So by now everyone knows that oil is being spilled into the Gulf of Mexico at a rate higher than 0 gallons.  That's bad for all involved.  What lessons do we draw from BP's epic failure to be regulated?  Let's ask David Brooks:

Everybody is comparing the oil spill to Hurricane Katrina, but the real parallel could be the Iranian hostage crisis. In the late 1970s, the hostage crisis became a symbol of America’s inability to take decisive action in the face of pervasive problems. In the same way, the uncontrolled oil plume could become the objective correlative of the country’s inability to govern itself.

Well if by "everybody" David Brooks means "everybody on Fox News and in the Right Wing think tanks David Brooks listens to," then, yes, everyone is comparing this unrelated thing to Hurricane Katrina.  In any case, the real parallel doesn't seem to be the Hostage Crisis either.  By all accounts, the Iranians had something to do with that (and it wasn't an accident).  (Funny thing: the other day George Will said that BP's failure demonstrates the failure of the regulatory system–rather than the failure of specific regulators). 

Brooks is drawing, I think, some pretty weird conclusions from the tandem failure of BP to control their own mess and of the government to make sure they don't make a mess in the first place.  What this fiasco tells me is this: BP ought to have to get some kind of permit and submit to some kind of honest inspection if they are to put everyone's oysters at risk. 

Indeed, perhaps it's time for the extreme socialism Obama has been advocating.

(For the humorless, the last sentence is a joke) 

2 thoughts on “Gusher”

  1. "Well if by "everybody" David Brooks means "everybody on Fox News and in the Right Wing think tanks David Brooks listens to," then, yes, everyone is comparing this unrelated thing to Hurricane Katrina."
    This "unrelated thing" does share some similarities:
    1) Both were disasters affecting the same region.
    2) Both had a US president deploy massive resources to the affected area, as seemed adequate to deal with the problem.
    3) Both Presidents received intense blame for their response divided between hyper-partisan lines. 
    It seems like there are some worthwhile similarities. Neither president deserved such intense scorn for their response. Currently, it seems like the right wing wants Obama to ladle the oil out of the water himself. It's almost as absurd as wanting Bush to have been in Louisiana putting people on the busses himself. Those are jokes, but the partisanship is real.
    In fact, I think it would probably make an interesting Psychology study with word association: First, you take a hypothetical disaster and describe a political parties response to it, including some short falls in the deployment of resources, similar to Katrina and BP. Then, in one group you tell them that the Nazi party came up with the response, and in the other group you tell them that the Classical Liberal Benevolence party came up with the response. Finally, you ask them to gauge how well the party responded to the disaster. I bet you would have very different answers for the same narrative depending on which party you told them came up with the response.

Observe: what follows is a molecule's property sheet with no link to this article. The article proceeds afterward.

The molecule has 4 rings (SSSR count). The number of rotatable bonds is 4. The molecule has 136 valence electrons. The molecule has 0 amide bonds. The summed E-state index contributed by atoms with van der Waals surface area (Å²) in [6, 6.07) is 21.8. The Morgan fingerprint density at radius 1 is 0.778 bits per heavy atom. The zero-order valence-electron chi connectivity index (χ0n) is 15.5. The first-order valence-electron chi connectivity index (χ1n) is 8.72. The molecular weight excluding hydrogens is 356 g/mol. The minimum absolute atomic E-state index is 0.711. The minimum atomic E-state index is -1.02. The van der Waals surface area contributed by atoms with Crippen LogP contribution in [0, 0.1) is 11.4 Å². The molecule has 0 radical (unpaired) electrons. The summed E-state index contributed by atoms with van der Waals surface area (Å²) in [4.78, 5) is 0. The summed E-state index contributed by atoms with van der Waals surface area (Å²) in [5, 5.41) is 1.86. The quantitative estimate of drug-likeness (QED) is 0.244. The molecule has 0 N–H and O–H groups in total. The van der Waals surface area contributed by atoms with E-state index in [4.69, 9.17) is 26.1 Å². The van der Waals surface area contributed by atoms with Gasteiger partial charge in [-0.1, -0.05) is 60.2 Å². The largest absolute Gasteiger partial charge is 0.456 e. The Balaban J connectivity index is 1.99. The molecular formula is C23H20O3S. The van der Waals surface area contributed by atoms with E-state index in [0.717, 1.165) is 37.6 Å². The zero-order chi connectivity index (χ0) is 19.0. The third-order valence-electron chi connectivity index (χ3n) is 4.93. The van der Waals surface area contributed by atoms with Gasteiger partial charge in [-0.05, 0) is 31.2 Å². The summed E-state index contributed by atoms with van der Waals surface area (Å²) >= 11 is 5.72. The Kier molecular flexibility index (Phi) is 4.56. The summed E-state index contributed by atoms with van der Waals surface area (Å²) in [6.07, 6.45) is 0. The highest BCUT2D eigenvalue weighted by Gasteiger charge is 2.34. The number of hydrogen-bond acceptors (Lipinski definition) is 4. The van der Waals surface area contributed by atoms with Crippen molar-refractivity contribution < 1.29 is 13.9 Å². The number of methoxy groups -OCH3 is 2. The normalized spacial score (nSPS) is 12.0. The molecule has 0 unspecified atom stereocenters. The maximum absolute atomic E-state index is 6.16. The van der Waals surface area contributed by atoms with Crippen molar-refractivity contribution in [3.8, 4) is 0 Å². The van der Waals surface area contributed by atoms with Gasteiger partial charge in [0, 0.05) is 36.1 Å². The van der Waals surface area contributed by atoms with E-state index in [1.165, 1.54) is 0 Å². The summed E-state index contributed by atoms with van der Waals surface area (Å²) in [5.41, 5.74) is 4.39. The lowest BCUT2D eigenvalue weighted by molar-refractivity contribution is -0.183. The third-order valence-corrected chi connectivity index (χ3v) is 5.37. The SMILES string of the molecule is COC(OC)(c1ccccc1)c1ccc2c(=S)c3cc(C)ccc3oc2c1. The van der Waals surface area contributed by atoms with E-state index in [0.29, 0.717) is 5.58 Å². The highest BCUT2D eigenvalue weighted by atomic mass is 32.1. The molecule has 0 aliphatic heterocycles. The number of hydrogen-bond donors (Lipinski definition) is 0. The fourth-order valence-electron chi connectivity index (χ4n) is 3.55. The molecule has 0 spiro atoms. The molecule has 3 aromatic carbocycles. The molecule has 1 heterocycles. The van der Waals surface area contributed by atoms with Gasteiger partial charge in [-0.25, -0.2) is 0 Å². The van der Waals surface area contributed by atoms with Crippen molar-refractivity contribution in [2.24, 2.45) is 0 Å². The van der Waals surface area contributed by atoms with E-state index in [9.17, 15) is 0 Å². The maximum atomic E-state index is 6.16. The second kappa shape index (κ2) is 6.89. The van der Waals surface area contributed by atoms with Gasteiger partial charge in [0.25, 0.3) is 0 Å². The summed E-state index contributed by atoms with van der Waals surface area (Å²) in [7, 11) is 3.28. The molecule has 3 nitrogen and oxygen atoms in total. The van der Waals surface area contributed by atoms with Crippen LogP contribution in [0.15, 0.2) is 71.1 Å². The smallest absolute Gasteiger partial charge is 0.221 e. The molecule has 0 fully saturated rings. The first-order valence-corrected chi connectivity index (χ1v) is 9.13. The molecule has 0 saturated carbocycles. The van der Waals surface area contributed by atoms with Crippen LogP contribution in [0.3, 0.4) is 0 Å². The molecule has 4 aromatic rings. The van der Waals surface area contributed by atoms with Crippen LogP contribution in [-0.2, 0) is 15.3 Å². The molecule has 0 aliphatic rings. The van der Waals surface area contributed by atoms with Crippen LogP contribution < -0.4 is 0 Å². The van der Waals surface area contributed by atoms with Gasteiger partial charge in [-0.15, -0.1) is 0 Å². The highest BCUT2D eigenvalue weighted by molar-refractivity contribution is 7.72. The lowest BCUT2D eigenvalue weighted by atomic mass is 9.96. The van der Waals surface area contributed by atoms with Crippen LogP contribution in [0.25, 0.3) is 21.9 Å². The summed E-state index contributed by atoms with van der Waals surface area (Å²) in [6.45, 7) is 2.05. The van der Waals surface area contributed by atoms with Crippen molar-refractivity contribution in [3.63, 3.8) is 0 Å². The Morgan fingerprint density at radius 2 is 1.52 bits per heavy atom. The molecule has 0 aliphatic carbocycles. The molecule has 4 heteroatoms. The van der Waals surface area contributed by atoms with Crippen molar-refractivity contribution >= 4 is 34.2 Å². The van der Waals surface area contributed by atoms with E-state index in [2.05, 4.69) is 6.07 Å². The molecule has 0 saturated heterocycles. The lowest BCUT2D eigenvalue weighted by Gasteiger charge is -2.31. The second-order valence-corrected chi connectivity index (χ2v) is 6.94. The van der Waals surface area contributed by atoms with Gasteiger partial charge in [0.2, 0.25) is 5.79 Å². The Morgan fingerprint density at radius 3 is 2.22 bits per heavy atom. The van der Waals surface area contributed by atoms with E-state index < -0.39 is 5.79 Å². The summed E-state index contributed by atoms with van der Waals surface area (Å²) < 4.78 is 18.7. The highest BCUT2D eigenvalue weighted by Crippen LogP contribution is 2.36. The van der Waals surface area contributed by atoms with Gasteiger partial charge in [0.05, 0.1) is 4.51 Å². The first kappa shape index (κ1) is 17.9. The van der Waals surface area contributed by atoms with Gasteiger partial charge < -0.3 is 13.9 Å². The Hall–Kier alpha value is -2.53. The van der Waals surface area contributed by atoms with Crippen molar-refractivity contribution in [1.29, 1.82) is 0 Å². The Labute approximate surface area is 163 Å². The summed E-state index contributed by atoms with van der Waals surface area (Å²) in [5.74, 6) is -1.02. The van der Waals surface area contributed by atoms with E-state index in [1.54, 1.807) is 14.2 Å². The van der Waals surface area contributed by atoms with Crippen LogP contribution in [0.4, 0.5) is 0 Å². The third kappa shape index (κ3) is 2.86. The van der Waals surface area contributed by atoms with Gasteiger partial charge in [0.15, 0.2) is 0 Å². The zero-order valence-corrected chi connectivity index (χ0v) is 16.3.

With something as large in scope as deploying resources to an a large area affected by a Hurricane or a Oil spill, there will absolutely be mistakes made. It is impossible for a problem so large to be handled without such mistakes. I think people interested in philosophy would have an appreciation for the limits of human knowledge. And, so I do find it amusing to watch the partisans point their fingers without appreciation for how impossible it is for their arbitrary criteria (for what a adequate response to a disaster is) to be met (at least not by a mere mortal).    

  2. Gee.  Bush gutted FEMA and put an incompetent boob in charge.  FEMA was responsible for the predictable natural disasters like hurricanes.  That's their job.  They had done fine under 41 and Clinton (for the most part). 

    BP was responsible for cleaning up its own mess–and they made claims that they could handle something even greater.  That turned out to be a lie.  This was a man-made disaster caused by an under-regulated and under-monitored industry. 

    Those are foundational differences. 

    None of this means the Obama admin hasn't f—ed up in many other ways.  They just haven't messed up in the same way.  Saying they did doesn't advance our understanding here (which is the point I think). 

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